9. Looking from yet another angle, in the absence of any statutory definition of the expression 'son' for the purposes of the Act. this expression must be given its natural meaning as commonly understood. There is a recognised distinction between a son and a stepson which terms are normally not taken at par. Son means a male child in relation to his parents i.e. his father and mother. He must be an offspring of his father and mother. A stepson qua a female cannot be said to be an offspring of such female. Similarly a stepson qua a male cannot be said to be an offspring of a male. There is thus a real distinction between a son and a stepson arid it is, therefore, not possible to subscribe to the view that son includes a stepson.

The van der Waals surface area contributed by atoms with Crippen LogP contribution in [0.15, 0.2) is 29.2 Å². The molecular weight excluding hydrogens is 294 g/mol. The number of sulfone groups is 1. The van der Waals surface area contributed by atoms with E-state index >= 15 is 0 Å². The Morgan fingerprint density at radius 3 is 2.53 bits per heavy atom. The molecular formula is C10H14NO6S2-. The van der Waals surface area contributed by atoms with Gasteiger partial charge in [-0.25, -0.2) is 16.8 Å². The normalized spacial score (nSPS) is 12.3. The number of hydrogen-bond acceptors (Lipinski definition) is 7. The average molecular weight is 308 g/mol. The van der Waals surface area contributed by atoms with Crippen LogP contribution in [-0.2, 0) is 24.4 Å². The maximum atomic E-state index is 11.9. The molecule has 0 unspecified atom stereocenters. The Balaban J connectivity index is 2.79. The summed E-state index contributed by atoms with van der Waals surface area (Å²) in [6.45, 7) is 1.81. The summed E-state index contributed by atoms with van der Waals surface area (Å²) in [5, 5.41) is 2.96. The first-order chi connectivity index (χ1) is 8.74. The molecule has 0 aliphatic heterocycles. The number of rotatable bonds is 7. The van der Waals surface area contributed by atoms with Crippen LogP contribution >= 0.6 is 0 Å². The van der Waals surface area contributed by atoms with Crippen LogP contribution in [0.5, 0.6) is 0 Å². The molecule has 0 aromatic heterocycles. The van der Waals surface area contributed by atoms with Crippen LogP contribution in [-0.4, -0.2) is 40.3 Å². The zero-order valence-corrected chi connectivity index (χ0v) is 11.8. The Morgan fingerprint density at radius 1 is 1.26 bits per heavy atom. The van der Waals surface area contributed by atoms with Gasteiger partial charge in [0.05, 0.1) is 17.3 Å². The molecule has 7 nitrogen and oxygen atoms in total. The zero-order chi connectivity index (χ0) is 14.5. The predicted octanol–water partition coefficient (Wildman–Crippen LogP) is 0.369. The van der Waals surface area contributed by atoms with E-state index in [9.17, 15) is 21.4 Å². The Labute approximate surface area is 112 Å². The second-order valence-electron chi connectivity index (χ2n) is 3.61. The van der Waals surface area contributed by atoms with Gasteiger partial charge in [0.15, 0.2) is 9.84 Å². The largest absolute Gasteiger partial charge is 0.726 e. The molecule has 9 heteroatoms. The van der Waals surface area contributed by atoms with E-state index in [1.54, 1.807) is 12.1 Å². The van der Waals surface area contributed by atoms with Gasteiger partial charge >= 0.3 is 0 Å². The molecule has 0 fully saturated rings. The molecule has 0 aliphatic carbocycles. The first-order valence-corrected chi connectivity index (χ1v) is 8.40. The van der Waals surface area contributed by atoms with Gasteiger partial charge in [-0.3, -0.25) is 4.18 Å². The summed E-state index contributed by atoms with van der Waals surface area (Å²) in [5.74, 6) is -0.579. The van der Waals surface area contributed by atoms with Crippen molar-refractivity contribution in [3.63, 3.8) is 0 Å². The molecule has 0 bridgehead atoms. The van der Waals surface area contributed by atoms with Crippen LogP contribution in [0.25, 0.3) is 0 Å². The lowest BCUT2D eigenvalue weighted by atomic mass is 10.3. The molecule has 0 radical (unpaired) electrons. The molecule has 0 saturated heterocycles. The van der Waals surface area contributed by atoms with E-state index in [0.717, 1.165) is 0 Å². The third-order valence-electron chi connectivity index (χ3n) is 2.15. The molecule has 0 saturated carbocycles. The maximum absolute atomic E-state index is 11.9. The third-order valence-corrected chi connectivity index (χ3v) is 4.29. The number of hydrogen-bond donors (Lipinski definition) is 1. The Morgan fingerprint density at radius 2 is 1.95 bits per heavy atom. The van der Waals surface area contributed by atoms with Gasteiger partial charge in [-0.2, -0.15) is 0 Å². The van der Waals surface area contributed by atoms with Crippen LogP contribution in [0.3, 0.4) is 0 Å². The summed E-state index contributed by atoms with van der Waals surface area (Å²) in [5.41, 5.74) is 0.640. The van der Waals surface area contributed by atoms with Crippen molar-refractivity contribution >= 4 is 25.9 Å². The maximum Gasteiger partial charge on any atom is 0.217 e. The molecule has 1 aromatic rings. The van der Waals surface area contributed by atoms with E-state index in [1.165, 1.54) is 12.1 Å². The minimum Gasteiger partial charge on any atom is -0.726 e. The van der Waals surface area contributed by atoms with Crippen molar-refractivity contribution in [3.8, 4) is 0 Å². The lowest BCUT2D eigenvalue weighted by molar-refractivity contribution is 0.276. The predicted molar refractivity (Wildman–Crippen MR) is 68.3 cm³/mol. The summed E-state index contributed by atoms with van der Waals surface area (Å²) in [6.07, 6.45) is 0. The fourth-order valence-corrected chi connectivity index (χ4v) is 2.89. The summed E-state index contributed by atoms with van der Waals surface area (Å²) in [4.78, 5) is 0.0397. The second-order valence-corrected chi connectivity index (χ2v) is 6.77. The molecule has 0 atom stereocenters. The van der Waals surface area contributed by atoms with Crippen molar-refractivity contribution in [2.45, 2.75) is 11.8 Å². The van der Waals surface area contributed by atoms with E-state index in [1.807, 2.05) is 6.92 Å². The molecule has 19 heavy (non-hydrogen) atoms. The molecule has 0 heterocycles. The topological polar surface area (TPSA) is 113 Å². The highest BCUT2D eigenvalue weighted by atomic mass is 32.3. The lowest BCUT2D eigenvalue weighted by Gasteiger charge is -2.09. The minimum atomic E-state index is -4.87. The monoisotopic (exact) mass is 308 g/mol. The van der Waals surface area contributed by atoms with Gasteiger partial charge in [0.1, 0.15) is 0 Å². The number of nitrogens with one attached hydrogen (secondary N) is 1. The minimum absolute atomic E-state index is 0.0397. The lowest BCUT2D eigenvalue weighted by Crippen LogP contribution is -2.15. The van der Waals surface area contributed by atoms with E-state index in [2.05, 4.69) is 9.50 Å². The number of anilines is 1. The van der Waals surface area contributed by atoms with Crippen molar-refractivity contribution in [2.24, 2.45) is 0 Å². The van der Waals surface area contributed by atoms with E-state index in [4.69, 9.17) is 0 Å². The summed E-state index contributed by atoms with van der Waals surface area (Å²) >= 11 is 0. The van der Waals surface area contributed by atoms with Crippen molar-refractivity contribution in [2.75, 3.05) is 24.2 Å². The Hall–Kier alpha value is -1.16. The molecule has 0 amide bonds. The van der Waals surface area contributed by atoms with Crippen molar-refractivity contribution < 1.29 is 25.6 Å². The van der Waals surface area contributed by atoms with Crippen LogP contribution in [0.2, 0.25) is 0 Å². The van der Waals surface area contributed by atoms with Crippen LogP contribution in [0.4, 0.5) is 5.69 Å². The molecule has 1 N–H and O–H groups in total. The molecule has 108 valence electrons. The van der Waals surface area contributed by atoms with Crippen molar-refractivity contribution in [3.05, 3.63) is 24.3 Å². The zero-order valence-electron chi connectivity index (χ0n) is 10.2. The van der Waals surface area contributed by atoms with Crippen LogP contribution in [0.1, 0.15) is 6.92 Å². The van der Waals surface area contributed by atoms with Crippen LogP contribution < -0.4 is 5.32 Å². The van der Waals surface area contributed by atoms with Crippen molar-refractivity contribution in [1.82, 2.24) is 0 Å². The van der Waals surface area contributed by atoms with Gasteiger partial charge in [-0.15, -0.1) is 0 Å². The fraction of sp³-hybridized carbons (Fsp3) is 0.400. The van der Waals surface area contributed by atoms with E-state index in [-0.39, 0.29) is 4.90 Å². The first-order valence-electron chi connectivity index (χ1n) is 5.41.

10. Lastly even if, there was any scope to Interpret the expression 'son' used in Section 15(1)(a) as including a stepson, the Courts would be most reluctant to adopt any such interpretation. The right of pre-emption in its very nature being aggressive and piratical, it must be construed strictly. In ease a provision dealing with such a right is open to two interpretations, it must be interpreted in a manner which would restrict its operation and be more favourable to, the vendee.
11. I thus find myself unable to agree with the contention of the learned counsel for the appellant that a son would include a stepson for the purposes of Section 15(1)(a) of the Act so as to recognize 'a right Of pre-emption in favour of the plaintiff to pre-empt the sate made by his stepmother: Since no other point is involved in this appeal, the same is dismissed with costs.